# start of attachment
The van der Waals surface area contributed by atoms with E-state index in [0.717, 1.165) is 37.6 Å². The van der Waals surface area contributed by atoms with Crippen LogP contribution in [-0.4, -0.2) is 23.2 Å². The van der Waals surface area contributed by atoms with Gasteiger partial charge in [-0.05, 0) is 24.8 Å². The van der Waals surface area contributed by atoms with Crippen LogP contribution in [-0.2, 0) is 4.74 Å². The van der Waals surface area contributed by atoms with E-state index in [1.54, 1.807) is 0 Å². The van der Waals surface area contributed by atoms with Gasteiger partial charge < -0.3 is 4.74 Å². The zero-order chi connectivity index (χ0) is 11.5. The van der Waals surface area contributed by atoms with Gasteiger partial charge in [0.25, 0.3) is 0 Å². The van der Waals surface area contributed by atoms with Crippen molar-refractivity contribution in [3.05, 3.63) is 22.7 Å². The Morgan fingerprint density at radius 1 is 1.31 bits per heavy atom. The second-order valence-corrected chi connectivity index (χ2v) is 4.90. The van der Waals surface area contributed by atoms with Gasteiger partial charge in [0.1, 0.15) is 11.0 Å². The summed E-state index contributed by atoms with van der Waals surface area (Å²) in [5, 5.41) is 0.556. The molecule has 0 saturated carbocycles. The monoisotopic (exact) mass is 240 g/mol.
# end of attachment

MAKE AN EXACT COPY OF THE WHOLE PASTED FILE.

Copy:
The van der Waals surface area contributed by atoms with E-state index in [0.717, 1.165) is 37.6 Å². The van der Waals surface area contributed by atoms with Crippen LogP contribution in [-0.4, -0.2) is 23.2 Å². The van der Waals surface area contributed by atoms with Gasteiger partial charge in [-0.05, 0) is 24.8 Å². The van der Waals surface area contributed by atoms with Crippen LogP contribution in [-0.2, 0) is 4.74 Å². The van der Waals surface area contributed by atoms with E-state index in [1.54, 1.807) is 0 Å². The van der Waals surface area contributed by atoms with Gasteiger partial charge < -0.3 is 4.74 Å². The zero-order chi connectivity index (χ0) is 11.5. The van der Waals surface area contributed by atoms with Gasteiger partial charge in [0.25, 0.3) is 0 Å². The van der Waals surface area contributed by atoms with Crippen molar-refractivity contribution in [3.05, 3.63) is 22.7 Å². The Morgan fingerprint density at radius 1 is 1.31 bits per heavy atom. The second-order valence-corrected chi connectivity index (χ2v) is 4.90. The van der Waals surface area contributed by atoms with Gasteiger partial charge in [0.1, 0.15) is 11.0 Å². The summed E-state index contributed by atoms with van der Waals surface area (Å²) in [5, 5.41) is 0.556. The molecule has 0 saturated carbocycles. The monoisotopic (exact) mass is 240 g/mol.